Welcome to a new monthly roundup of type-related info and entertainment. (This will be in addition to Sean Mitchell’s excellent This Week in Fonts feature.) This month, we have movies (about sign painters, and Eric and John Gill), books (about Porchez, Baskerville, Spiekermann, and typewriter art, as well as books by Steven Heller and Gail Anderson), a Flickr group that points at things, a free typography course with Ellen Lupton, ladies of letterpress, medieval marginalia, all sorts of lettering and typography, some fun new fonts, and more.
I love letters. All kinds and types of letters: small, large, drawn, sketched, painted, rough, smooth, serif, sans serif, script, roman, italic, oblique, digitized, old and new, uppercase, lowercase, all materials and media, three dimensional… Yes, I love letters, except for those that are poorly or incorrectly proportioned. For those poor ugly letters, I feel pity and sadness.
Three years ago MetaDesign Berlin asked us to design a custom Serif and Sans typeface for the German federal government. They had been assigned to redevelop the government’s corporate design with the typefaces as part of the update. The project was to cover all communication issued by the government and their ministries, online or offline, national or international. It was a demanding and interesting task. Though we were accustomed to working on projects like these for corporations, we were now asked to design “for the people”.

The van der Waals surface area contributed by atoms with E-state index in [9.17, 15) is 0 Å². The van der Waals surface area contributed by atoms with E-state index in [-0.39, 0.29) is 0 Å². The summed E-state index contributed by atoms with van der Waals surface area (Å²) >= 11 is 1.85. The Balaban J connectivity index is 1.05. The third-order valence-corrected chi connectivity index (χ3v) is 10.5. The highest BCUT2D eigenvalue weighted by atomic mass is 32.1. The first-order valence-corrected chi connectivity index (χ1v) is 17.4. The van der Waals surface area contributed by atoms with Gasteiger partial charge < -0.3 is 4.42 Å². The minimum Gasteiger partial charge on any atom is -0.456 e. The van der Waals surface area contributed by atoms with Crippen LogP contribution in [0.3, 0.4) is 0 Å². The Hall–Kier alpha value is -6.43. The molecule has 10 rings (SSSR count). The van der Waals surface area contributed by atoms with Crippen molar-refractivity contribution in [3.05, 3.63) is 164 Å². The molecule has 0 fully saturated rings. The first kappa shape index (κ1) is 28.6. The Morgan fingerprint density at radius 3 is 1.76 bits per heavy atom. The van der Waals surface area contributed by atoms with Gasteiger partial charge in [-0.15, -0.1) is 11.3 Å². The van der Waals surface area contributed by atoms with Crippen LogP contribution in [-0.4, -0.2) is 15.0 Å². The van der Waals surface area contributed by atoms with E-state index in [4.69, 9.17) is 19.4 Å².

An Erik Spiekermann exclusive from Hamilton Wood Type, a sturdy slab by Rene Bieder, a high-class display from Avondale Type Co, a brush script by Mika Melvas, a modest slab serif from Type Me Fonts, a monospaced family by Matthew Butterick, a contemporary script from Petra Dočekalová, and a super family by Playtype.
Cloths of Heaven is Seb Lester’s interpretation of ‘Aedh Wishes for the Cloths of Heaven’, a poem by the renowned Irish poet W. B. Yeats. It is a continuation of his exploration of the theme of beauty in the context of letterform design. He has produced a limited edition screen print and also collaborated with The London Embroidery Studio to produce an embroidered piece, available as a small-run limited edition.
Aware that there is no such thing as total neutrality, Neutral typeface explores how the absence of stylistic associations can help the reader to engage with the content of a text.
The image below is a scan of a recto leaf printed by Arnold Ther Hoernen, Cologne, 1470 (Cologne’s second printer after Ulrich Zel). The book, Sermo in festo praesentationis beatissimae Mariae virginis (ISTC: ir00303000) is special in that it is the first (extant) book to include printed foliation (‘page numbers’*), here printed in the recto margins, half way down the page.
Every typeface taken seriously enough by its designer will teach valuable lessons. From Signo I learned that in designing a reverse contrast typeface, the challenge isn’t so much in the contrast, or in the black part of the letter for that matter. The conventions for that part are being disregarded, played with, reversed, so the white part of the letter has to assume greater control. And it leads one to rethink what ‘reversed’ really means.